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Homesection of a fiber bundle

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# section of a fiber bundle

Let $p:E\rightarrow B$ be a fiber bundle, denoted by $\xi.$

A section of $\xi$ is a continuous map $s:B\rightarrow E$ such that the composition $p\circ s$ equals the identity. That is, for every $b\in B,$ $s(b)$ is an element of the fiber over $b.$ More generally, given a topological subspace $A$ of $B,$ a section of $\xi$ over $A$ is a section of the restricted bundle ${p}|_{{A}}:p^{{-1}}(A)\rightarrow A.$

The set of sections of $\xi$ over $A$ is often denoted by $\Gamma(A;\xi),$ or by $\Gamma(\xi)$ for sections defined on all of $B.$ Elements of $\Gamma(\xi)$ are sometimes called global sections, in contrast with the local sections $\Gamma(U;\xi)$ defined on an open set $U.$

###### Remark 1.

If $E$ and $B$ have, for example, smooth structures, one can talk about smooth sections of the bundle. According to the context, the notation $\Gamma(\xi)$ often denotes smooth sections, or some other set of suitably restricted sections.

###### Example 1.

If $\xi$ is a trivial fiber bundle with fiber $F,$ so that $E=F\times B$ and $p$ is projection to $B,$ then sections of $\xi$ are in a natural bijective correspondence with continuous functions $B\rightarrow F.$

###### Example 2.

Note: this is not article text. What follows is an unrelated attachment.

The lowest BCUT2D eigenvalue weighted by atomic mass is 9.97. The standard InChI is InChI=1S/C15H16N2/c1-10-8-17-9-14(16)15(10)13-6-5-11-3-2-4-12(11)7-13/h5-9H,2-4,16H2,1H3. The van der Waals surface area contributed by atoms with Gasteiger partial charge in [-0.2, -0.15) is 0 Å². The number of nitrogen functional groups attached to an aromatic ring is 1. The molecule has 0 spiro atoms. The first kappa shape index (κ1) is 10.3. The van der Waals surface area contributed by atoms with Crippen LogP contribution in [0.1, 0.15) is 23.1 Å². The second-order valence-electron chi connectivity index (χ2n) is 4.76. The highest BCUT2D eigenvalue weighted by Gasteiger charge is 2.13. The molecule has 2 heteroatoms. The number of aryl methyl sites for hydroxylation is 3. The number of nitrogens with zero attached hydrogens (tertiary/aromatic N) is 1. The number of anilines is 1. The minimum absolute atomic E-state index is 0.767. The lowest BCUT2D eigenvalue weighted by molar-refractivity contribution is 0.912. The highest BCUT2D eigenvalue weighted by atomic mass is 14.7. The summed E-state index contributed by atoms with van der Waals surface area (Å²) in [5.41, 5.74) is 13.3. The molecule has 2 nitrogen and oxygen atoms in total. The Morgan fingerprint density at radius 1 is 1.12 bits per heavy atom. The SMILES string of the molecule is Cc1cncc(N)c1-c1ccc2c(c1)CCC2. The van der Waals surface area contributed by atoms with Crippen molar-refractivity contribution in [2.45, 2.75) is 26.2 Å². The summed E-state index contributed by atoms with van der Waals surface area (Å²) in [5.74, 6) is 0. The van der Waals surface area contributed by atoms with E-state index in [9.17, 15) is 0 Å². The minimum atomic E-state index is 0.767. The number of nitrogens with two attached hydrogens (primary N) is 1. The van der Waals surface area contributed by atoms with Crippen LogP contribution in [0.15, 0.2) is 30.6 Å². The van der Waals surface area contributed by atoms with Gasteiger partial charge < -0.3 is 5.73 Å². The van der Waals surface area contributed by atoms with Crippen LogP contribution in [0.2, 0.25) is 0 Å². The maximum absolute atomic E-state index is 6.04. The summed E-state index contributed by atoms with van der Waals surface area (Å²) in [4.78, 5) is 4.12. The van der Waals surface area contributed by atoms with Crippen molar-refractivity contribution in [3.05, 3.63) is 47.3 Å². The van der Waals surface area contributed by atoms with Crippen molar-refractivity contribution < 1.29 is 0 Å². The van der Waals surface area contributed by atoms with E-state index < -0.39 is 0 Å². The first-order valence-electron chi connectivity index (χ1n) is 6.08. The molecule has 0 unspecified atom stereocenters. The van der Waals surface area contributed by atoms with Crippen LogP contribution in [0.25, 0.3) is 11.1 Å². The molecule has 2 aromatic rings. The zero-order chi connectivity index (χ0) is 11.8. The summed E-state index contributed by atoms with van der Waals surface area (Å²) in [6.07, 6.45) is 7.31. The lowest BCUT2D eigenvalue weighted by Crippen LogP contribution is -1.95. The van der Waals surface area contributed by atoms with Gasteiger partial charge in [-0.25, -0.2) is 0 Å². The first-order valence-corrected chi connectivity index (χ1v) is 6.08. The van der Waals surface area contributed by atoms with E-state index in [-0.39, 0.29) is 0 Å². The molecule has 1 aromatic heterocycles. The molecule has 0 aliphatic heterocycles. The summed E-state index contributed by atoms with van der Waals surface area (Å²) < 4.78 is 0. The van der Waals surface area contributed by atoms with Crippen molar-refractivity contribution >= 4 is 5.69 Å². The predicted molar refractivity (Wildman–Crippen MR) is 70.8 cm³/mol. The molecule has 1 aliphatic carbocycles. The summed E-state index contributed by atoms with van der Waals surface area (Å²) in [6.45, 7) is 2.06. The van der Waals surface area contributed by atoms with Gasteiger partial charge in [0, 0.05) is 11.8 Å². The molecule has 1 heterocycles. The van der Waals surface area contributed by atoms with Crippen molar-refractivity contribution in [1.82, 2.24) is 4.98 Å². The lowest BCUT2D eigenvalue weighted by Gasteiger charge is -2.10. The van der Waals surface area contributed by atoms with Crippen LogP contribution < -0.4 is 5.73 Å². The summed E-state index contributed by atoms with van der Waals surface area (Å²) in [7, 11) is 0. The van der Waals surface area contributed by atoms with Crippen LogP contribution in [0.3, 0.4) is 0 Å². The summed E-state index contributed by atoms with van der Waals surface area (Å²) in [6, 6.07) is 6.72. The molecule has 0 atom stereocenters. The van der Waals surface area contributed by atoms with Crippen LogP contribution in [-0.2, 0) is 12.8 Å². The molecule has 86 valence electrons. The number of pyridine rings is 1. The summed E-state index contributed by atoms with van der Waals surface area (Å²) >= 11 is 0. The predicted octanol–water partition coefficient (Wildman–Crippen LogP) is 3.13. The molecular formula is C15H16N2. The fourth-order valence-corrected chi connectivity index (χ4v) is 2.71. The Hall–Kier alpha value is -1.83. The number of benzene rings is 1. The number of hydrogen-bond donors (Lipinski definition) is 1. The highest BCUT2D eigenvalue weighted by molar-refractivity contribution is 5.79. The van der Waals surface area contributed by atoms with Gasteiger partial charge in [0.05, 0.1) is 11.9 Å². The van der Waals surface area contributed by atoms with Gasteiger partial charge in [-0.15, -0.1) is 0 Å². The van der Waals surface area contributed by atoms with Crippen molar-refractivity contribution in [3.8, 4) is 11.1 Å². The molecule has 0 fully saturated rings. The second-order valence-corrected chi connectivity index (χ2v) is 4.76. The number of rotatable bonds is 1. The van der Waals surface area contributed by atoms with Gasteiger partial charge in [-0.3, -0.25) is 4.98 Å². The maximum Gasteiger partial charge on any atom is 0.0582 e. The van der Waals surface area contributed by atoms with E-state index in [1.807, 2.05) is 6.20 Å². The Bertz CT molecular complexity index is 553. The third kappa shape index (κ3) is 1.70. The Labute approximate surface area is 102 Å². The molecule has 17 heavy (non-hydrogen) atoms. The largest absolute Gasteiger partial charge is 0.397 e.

If $B$ is a smooth manifold and $E=TB$ its tangent bundle, a (smooth) section of this bundle is precisely a (smooth) tangent vector field.

In fact, any tensor field on a smooth manifold $M$ is a section of an appropriate vector bundle. For instance, a contravariant $k$-tensor field is a section of the bundle $TM^{{\otimes k}}$ obtained by repeated tensor product from the tangent bundle, and similarly for covariant and mixed tensor fields.

###### Example 3.

If $B$ is a smooth manifold which is smoothly embedded in a Riemannian manifold $M,$ we can let the fiber over $b\in B$ be the orthogonal complement in $T_{b}M$ of the tangent space $T_{b}B$ of $B$ at $b$. These choices of fiber turn out to make up a vector bundle $\nu(B)$ over $B,$ called the normal bundle of $B$. A section of $\nu(B)$ is a normal vector field on $B.$

###### Example 4.

If $\xi$ is a vector bundle, the zero section is defined simply by $s(b)=0,$ the zero vector on the fiber.

It is interesting to ask if a vector bundle admits a section which is nowhere zero. The answer is yes, for example, in the case of a trivial vector bundle, but in general it depends on the topology of the spaces involved. A well-known case of this question is the hairy ball theorem, which says that there are no nonvanishing tangent vector fields on the sphere.

###### Example 5.

###### Remark 2.

The correspondence taking an open set $U$ in $B$ to $\Gamma(U;\xi)$ is an example of a sheaf on $B.$

## Mathematics Subject Classification

55R10*no label found*

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